By ALAN J. ORTBALS
Eight years ago, attorney Perry Browder with the Alton-based law firm of Simmons Hanly Conroy was approached by Belleville attorneys Ann Hatch and Russell Scott. They wanted Browder to join the board of directors of the Illinois Bar Foundation.
Browder told them, “I don’t even know what the Bar Foundation is.” But, he said, they educated him about what they do, made a believer out of him, and now he’s the foundation’s president.
The Illinois Bar Foundation, Browder said, is the charitable wing of the Illinois State Bar Association and does work throughout the state. Its initial objective was to provide aid to deserving members of the Illinois Bar who, because of age or infirmity, could no longer provide for their own care or support. Since then, the foundation has expanded its scope to ensure access to the justice system for those with limited means and it has adopted the following organizational objectives: to enhance the availability of legal aid to those of limited means; encourage pro-bono legal work; educate Illinois residents regarding their rights and responsibilities under the law; and extend assistance to colleagues in need of support.
Browder said that the foundation seeks to help poor people that have a hard time getting legal representation and getting their issues resolved in the court system by providing financial assistance to legal aid organizations. It supports the Land of Lincoln Legal Assistance Foundation and Prairie States Legal Services in Southwestern Illinois and many others throughout the state.
“That’s what sets the Illinois Bar Foundation apart,” Browder said. “It’s probably the only state-wide organization that helps the various legal aid organizations in cities and counties throughout the state. That makes it unique.”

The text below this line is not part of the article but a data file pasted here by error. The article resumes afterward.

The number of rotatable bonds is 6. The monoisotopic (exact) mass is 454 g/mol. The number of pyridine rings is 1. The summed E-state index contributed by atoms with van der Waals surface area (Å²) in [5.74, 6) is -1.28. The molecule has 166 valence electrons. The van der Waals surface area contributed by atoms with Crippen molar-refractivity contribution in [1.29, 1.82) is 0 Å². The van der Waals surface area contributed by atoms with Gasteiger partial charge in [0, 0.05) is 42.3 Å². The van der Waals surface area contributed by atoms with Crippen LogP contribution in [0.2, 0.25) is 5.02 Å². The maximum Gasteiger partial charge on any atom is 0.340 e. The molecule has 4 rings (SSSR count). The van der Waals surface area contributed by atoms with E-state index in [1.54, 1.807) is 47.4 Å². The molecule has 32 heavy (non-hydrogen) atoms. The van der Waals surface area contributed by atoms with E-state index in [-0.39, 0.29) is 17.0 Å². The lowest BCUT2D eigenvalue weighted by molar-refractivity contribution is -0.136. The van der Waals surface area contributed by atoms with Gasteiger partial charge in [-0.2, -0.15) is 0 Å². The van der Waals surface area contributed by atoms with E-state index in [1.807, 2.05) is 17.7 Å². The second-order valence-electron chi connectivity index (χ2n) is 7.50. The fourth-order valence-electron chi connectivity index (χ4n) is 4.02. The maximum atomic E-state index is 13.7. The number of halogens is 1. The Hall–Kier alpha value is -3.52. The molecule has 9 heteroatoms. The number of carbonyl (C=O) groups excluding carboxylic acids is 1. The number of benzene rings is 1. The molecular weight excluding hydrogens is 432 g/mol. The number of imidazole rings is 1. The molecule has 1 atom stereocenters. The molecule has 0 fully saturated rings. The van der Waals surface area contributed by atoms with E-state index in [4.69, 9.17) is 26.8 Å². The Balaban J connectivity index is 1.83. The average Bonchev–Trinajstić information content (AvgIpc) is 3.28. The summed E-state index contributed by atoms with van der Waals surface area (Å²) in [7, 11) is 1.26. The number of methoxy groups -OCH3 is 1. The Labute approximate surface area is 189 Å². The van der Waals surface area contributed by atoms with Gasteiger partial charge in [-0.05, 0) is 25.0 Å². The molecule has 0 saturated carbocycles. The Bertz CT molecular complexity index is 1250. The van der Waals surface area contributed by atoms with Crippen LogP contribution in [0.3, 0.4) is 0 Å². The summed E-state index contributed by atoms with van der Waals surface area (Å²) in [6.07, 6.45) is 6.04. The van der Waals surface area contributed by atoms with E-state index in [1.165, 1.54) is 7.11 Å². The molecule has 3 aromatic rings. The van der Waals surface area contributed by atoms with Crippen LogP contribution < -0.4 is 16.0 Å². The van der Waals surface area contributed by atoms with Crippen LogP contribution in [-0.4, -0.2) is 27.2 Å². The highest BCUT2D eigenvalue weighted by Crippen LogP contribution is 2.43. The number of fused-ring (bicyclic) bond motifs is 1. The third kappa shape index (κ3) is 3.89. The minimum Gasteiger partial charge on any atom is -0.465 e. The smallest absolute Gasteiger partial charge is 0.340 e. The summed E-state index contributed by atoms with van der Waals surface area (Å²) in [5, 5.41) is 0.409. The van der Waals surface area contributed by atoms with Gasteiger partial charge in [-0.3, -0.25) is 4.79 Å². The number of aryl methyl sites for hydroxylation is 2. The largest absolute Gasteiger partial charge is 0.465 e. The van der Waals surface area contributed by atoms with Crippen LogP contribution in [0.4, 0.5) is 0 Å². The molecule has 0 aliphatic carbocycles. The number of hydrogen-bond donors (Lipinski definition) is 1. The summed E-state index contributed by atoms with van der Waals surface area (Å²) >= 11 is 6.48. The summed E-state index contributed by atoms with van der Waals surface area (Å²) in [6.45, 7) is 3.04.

These organizations assist low income people with a variety of legal issues ranging from landlord/tenant disputes to divorces to expungement of criminal records.
“An expungement of an old criminal conviction is kind of like an annulment for a marriage,” Browder said. “The court will get rid of it completely. We’ve done a lot of those for veterans who have some old, small crime on their records. These are not violent or weapons related felonies but they can pop up and hurt people when applying for jobs.”
Another foundation program is the Illinois JusticeCorps in which specially trained students and recent graduates serve as guides to make the courts more welcoming and less intimidating for people without lawyers. The IBF also provides legal fellowships that support students at the various law schools in the state.
“Another thing that the IBF does is provide financial assistance to lawyers who are on hard times,” Browder said. “I know everybody thinks lawyers are wealthy and driving fancy cars. But there are some lawyers whose practices don’t do well or they have health or addiction issues and the foundation helps them and their families get through hard times. The Simmons firm has been involved with the foundation probably since its founding,” Browder added. “We have been more and more involved over time and we feel like we’ve been a nice voice from southern Illinois with the Bar Foundation.
During FY2017, the Illinois Bar Foundation provided financial assistance to 29 legal aid organizations throughout the state. Greg Shevlin of the Cook, Ysursa, Bartholomew, Brauer and Shevlin in Belleville is also an IBF board member.
“The foundation board is full of some really great people who really care about getting access to civil justice for people who can’t afford it,” Shevlin said. “Our board is very active. We have lively discussions about most issues at each meeting. I’ve been in organizations before where you show up and you go through a quick agenda and everybody goes home. But this is not one of those. This is a really good group of people who do some great work for people in need throughout the state.”